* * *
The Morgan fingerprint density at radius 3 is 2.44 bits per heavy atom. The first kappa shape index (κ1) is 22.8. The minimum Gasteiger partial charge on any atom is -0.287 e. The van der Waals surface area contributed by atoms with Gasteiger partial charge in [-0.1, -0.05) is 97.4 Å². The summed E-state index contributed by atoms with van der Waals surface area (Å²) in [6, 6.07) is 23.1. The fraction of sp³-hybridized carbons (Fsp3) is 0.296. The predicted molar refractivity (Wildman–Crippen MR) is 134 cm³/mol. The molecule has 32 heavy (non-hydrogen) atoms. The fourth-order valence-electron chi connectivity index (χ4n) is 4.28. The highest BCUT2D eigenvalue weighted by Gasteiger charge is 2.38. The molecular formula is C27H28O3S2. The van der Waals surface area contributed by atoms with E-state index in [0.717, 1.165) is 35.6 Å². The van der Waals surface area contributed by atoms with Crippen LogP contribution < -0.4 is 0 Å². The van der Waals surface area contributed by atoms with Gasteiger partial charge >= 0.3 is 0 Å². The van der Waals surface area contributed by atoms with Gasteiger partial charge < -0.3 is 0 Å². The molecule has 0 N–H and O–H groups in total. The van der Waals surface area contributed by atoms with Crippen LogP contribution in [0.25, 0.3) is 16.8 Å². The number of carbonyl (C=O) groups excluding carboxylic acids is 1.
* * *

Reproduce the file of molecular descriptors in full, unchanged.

The Morgan fingerprint density at radius 3 is 2.44 bits per heavy atom. The first kappa shape index (κ1) is 22.8. The minimum Gasteiger partial charge on any atom is -0.287 e. The van der Waals surface area contributed by atoms with Gasteiger partial charge in [-0.1, -0.05) is 97.4 Å². The summed E-state index contributed by atoms with van der Waals surface area (Å²) in [6, 6.07) is 23.1. The fraction of sp³-hybridized carbons (Fsp3) is 0.296. The predicted molar refractivity (Wildman–Crippen MR) is 134 cm³/mol. The molecule has 32 heavy (non-hydrogen) atoms. The fourth-order valence-electron chi connectivity index (χ4n) is 4.28. The highest BCUT2D eigenvalue weighted by Gasteiger charge is 2.38. The molecular formula is C27H28O3S2. The van der Waals surface area contributed by atoms with E-state index in [0.717, 1.165) is 35.6 Å². The van der Waals surface area contributed by atoms with Crippen LogP contribution < -0.4 is 0 Å². The van der Waals surface area contributed by atoms with Gasteiger partial charge >= 0.3 is 0 Å². The van der Waals surface area contributed by atoms with Gasteiger partial charge < -0.3 is 0 Å². The molecule has 0 N–H and O–H groups in total. The van der Waals surface area contributed by atoms with Crippen LogP contribution in [0.25, 0.3) is 16.8 Å². The number of carbonyl (C=O) groups excluding carboxylic acids is 1.